I would like to officially announce that at NICE we have been working on a TLS backend for glib using Openssl. This still lives on the wip/openssl branch of glib-networking but hopefully next cycle we will manage to merge it to master.
Why are we not using the gnutls that is already implemented? There are a few reasons for it:
- We needed TLS support on Windows. You may say, but gnutls is built on windows with mingw! Well, we are using Visual Studio and it does not build with it.
- Our product has to run at least on RHEL 6, which means, we would have needed to port the current gnutls backend to the old version shipped there, it would have been possible but at the end of the day we wanted to have the same code base on both platforms.
- We depend also on cyrus-sasl which already depends on openssl, so we didn’t want to ship two TLS backends and have twice the bugs.
During the time that I spent implemented this backend I came to the conclusion that TLS is really hard! And it would have been harder if glib-networking didn’t have all those great unit tests. Thanks to all the people that wrote them.
This is also great for Android, where we could then just use the openssl shipped by the system instead of including yet another TLS stack with the application. The latter is what currently happens with GStreamer on Android.
I’d be very happy if this gets some testing on android as well.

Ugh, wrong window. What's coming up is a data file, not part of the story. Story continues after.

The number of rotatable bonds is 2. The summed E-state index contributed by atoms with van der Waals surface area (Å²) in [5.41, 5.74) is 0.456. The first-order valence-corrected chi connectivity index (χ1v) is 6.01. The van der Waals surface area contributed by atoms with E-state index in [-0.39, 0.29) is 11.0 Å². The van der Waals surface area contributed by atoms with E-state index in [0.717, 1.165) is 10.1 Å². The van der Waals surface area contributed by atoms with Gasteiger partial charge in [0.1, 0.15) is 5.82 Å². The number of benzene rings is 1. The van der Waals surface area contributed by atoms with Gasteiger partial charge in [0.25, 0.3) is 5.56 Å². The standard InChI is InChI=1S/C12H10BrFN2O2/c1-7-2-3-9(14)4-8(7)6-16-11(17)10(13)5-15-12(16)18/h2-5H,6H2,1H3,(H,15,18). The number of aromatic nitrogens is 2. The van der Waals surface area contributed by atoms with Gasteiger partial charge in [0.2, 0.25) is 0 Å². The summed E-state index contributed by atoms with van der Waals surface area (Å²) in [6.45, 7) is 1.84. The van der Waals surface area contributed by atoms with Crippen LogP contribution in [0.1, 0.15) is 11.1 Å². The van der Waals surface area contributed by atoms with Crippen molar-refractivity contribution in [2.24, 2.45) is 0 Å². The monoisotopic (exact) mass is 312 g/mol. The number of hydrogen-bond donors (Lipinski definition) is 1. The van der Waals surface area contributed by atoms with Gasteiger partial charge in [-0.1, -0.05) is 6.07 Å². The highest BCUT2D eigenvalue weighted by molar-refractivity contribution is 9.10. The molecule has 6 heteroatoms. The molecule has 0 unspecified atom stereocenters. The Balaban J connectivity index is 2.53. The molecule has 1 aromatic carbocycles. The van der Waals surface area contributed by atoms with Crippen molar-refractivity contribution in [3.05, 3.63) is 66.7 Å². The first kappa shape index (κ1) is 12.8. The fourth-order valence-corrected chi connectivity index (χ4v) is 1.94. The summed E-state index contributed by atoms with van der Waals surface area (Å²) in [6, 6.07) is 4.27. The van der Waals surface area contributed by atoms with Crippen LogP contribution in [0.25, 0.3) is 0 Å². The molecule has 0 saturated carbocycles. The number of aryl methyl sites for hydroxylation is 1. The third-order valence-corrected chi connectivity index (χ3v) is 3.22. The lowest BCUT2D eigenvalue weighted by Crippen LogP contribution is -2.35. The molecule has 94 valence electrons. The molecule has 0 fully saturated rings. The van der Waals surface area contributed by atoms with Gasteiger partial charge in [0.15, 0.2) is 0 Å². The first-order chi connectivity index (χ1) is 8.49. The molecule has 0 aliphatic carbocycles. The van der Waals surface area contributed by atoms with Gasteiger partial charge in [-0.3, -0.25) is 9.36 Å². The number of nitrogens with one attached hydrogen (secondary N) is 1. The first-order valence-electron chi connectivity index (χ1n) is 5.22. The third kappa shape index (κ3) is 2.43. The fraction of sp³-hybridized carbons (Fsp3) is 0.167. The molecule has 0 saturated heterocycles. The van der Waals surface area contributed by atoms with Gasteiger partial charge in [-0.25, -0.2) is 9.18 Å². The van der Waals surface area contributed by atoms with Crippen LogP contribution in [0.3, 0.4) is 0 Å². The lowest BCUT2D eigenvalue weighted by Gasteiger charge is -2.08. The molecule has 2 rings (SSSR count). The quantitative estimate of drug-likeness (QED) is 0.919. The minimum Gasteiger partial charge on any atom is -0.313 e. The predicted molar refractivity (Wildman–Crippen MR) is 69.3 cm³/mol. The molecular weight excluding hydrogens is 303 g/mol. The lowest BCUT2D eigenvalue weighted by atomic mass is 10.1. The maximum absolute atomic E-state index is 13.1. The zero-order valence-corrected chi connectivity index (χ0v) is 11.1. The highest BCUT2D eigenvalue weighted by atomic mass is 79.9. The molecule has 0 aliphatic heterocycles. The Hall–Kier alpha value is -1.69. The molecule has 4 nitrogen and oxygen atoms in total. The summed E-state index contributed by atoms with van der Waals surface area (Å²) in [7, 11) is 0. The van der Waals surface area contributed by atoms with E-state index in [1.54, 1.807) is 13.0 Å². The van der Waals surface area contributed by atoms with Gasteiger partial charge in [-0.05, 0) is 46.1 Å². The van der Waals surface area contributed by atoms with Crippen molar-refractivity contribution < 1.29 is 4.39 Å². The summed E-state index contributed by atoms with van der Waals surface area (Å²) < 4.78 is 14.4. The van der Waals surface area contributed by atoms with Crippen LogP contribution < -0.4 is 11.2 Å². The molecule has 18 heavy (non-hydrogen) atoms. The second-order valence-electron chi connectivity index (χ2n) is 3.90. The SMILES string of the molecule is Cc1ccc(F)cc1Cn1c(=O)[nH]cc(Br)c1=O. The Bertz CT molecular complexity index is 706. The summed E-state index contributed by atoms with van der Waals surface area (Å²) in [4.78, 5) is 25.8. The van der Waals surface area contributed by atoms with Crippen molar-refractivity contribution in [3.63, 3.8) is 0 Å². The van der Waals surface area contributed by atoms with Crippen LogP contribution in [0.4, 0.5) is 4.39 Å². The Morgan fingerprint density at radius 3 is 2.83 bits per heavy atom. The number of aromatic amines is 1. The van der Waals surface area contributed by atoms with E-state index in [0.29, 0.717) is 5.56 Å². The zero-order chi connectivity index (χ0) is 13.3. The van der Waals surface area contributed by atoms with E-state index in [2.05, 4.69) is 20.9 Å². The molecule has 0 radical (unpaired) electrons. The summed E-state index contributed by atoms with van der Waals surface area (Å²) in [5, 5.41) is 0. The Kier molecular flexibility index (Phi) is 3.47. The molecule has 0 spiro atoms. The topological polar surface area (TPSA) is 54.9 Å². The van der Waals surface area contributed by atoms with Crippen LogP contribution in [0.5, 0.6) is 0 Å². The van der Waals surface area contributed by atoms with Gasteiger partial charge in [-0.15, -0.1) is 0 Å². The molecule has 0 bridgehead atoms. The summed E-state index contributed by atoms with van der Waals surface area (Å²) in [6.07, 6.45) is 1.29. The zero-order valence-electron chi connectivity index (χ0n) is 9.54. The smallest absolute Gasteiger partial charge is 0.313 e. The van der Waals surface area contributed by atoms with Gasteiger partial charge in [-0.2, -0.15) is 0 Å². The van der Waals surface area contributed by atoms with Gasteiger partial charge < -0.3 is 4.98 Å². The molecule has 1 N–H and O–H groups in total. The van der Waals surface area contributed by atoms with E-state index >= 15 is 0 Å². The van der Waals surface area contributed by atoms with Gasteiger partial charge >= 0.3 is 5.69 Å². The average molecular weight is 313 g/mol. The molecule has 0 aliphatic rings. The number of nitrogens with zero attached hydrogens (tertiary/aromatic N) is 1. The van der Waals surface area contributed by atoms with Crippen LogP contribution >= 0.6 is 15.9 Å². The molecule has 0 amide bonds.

Isn’t the OpenSSL license currently incompatible with the LGPL due to the advertising clause? Could you get the glib folks to add an OpenSSL exemption? https://people.gnome.org/~markmc/openssl-and-the-gpl.html
Yes thats why we added an exception which is already in master
You added the exception to YOUR code. But glib/gobject/gio is pure LGPL without the exception (and they will never add this exception).
I am not a lawyer but afaik it should be enough as I.e spice-gtk is not having such an issue.
Out of curiosity, was Mozilla’s NSS stack considered? That certainly qualifies a cross-platform option…
Yes, it was definitely considered and actually a branch is already around for a lot of years but was never merged. Though we would depend on a red hat module that is not upstream in order to have all the features we need. And actually the code split that was made on the nss backend in order to share the common code from the gnutls one was the starting point for the openssl one. I.e have a look at the wip/tlssplit and wip/nss branches. The other possibilities we took into account was to use the new lib from amazon and to make a native backend for windows using the winapi
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